JS: From our perspective, Gore, Christine Todd Whitman of New Jersey, and the Sierra Club are all halfway there. They're all focusing on preserving land. We're certainly all for open-space preservation, but that argument never wins for more than a political generation. They might stop growth temporarily and then someone else gets elected and it starts again in the worst possible form. The quality of community life isn't going to improve unless new communities that are built have centers and edges and offer the ability to enjoy life as a pedestrian. We're not saying "stop growth" -- we're saying "shape growth in a beneficial form."

Do you have any sense of what the election of George W. Bush in 2000 might mean in terms of addressing sprawl?

JS: We heard a rumor last week that Bush's advisors are investigating Andres's political affiliation. Which makes us wonder if there's some potential contact and education that might go on. A superficial reading of our principles sometimes gives people the idea that we're anti-business. We find that very surprising, given our client base and the money we've made for them. We actually see the TND [Traditional Neighborhood Developments] as the salvation of the American homebuilding industry. Imagine the power of this message: it's not growth vs. no-growth; it's good growth vs. bad growth. The message we're trying to put out there—listen up George W.!— is that we can end the sprawl mess and build all the new homes we want.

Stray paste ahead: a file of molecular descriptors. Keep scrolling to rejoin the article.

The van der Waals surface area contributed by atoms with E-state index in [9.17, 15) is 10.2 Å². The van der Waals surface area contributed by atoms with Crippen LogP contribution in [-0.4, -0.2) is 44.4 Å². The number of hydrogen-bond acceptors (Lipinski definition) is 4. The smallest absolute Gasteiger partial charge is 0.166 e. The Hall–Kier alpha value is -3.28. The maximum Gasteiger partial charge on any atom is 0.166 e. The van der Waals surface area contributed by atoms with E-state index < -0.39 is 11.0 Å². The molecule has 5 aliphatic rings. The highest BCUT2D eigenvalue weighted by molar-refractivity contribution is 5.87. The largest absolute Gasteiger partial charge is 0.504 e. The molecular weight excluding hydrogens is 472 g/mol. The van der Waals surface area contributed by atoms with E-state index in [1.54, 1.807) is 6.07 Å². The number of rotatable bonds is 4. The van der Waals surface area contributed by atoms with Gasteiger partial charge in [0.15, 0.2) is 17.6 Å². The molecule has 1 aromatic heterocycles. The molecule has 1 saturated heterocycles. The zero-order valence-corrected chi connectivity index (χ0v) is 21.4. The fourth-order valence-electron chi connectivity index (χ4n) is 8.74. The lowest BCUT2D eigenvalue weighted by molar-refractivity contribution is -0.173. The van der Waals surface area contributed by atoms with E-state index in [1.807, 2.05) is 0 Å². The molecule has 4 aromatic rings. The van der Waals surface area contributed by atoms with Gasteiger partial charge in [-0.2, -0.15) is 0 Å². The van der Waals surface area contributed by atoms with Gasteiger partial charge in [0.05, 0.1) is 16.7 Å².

EPZ: As New Urbanists, we feel that this should be a nonpartisan issue because more-sustainable communities should be everybody's agenda. So whether it's Gore or Bush is not the issue as much as that it's being discussed as part of the electoral picture. Gore has taken the lead on this, but both parties will be laying claim to it because it's such an important issue for our time. I think it's becoming more and more everybody's issue.